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Motivating loved ones through incentive trusts

On Behalf of | Apr 28, 2021 | Estate Planning |

A lot of people who engage in estate planning are concerned about how their assets will be managed and used once distributed. An heir might have a history of making poor financial decisions, a beneficiary might have a substance abuse or gambling problem, or a loved one simply might need a little motivation to achieve life’s milestones that you want to see him or her attain. Just because these individuals have problems though doesn’t mean that you don’t love them or want to provide for them. So what can you do?

Utilizing an incentive trust

As we’ve mentioned before on the blog, one of the best things about estate planning is that it is a highly customizable process. Therefore, if you want to place contingencies on the release of assets, there are ways that you can do that. One of the best ways is to create an incentive trust. As its name implies, these types of trusts have conditions upon the release of trust assets to a named beneficiary, and the trustee who is managing the trust is under strict guidance to ensure that those conditions are met before releasing assets.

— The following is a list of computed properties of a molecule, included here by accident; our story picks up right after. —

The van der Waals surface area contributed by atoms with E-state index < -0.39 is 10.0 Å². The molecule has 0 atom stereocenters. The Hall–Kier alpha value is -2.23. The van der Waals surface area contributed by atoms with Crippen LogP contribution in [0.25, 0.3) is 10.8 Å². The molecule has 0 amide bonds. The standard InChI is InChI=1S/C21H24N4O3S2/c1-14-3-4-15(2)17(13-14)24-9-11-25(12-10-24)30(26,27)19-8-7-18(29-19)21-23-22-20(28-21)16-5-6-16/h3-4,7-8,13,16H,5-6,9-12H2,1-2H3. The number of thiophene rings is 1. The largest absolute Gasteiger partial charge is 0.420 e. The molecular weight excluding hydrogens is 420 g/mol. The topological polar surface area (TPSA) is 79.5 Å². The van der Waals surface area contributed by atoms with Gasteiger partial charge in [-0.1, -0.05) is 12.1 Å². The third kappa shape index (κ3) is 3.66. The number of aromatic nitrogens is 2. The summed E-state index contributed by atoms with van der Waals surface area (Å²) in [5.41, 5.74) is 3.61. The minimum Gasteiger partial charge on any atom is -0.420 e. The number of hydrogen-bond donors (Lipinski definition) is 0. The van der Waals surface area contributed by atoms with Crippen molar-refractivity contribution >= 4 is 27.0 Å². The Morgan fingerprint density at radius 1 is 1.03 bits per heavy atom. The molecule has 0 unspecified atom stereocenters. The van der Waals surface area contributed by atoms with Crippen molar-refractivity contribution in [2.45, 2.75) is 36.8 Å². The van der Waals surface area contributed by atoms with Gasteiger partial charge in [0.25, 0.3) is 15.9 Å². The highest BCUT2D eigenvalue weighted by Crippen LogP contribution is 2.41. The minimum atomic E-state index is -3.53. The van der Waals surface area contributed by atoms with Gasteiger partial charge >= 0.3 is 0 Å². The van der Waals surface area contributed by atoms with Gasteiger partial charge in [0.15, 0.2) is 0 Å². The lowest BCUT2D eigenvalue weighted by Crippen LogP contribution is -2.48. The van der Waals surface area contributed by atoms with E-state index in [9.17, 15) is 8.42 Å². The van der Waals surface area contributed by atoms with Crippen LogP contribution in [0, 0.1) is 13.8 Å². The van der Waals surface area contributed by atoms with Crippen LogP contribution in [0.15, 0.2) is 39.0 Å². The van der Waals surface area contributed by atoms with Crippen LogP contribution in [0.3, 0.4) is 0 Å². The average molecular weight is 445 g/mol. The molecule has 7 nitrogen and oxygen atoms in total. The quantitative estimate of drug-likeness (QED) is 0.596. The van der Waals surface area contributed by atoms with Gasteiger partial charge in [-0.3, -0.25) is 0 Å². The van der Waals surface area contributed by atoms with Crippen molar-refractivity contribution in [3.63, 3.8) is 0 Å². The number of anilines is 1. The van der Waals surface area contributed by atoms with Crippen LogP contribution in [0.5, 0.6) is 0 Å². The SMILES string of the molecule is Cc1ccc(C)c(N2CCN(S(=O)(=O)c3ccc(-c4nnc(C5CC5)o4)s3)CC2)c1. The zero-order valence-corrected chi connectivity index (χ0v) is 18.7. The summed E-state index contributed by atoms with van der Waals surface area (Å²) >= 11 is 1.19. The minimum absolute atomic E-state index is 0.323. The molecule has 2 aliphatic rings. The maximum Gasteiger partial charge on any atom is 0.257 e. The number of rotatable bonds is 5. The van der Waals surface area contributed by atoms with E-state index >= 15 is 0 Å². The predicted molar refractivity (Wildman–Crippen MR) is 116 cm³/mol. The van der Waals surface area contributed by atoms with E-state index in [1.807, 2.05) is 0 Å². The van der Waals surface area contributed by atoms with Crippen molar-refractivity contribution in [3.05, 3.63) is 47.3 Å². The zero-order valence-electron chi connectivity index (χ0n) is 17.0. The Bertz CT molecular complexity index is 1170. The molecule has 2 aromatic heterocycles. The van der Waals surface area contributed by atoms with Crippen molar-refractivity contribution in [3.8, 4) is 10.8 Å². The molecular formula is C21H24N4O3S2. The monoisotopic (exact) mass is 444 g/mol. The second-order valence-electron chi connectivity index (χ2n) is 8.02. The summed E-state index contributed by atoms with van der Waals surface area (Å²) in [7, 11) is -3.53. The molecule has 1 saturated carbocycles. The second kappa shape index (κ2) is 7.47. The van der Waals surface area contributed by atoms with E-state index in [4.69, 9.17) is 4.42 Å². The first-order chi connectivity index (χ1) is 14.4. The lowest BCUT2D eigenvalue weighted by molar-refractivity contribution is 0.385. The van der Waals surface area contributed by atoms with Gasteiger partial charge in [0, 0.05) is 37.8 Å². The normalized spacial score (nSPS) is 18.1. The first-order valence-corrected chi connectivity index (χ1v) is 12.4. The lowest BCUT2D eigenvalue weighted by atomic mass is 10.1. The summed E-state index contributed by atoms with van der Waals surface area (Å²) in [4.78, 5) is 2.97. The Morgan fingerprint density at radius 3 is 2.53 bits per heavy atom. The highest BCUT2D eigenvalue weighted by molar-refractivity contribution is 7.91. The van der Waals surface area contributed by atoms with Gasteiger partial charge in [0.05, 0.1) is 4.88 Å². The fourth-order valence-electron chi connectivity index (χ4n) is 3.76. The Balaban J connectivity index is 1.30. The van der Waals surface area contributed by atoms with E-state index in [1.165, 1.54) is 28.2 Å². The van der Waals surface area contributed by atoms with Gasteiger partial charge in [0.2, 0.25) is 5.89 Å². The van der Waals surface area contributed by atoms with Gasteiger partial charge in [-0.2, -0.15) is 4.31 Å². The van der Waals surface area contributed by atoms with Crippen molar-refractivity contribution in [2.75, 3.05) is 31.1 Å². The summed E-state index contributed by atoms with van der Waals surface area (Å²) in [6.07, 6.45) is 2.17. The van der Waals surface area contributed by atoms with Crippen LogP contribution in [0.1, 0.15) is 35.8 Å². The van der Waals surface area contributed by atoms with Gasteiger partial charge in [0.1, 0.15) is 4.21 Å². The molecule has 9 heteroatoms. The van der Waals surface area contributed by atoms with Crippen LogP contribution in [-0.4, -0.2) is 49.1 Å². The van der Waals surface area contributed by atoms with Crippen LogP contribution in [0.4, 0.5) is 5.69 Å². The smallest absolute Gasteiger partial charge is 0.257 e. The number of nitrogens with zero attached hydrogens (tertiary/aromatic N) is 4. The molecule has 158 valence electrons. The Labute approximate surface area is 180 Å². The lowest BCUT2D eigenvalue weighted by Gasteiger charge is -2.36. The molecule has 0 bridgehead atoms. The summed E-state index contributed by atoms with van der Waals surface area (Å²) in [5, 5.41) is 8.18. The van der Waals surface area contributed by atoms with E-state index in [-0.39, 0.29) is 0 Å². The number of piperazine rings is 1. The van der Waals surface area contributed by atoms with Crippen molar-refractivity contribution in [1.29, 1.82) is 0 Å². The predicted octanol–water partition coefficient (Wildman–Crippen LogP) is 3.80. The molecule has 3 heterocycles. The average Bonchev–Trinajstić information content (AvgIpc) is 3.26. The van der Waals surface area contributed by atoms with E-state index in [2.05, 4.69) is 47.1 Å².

So, if you’re concerned about an inheritance reducing your child or grandchild’s drive to succeed, then you can place a condition on his or her trust that only allows the release of his or her inheritance upon graduation from college. Or you might want your child to have a family of their own and therefore condition the release of trust assets upon marriage or the birth of a child. The possibilities are pretty endless so long as they legal.

Crafting the estate plan that is right for you

A lot of estate planning is simply knowing your options and how to utilize them. That’s where legal professionals can help. Legal teams like ours have years of experience helping families find the estate plan that works best for them so that they can rest assured that the future of their estate and their loved ones are as fully protected as possible. To learn more about what estate planning can do for you and your family, think about reaching out to a law firm that is best suited to meet your needs.



Photo of Jennifer D. Sharpe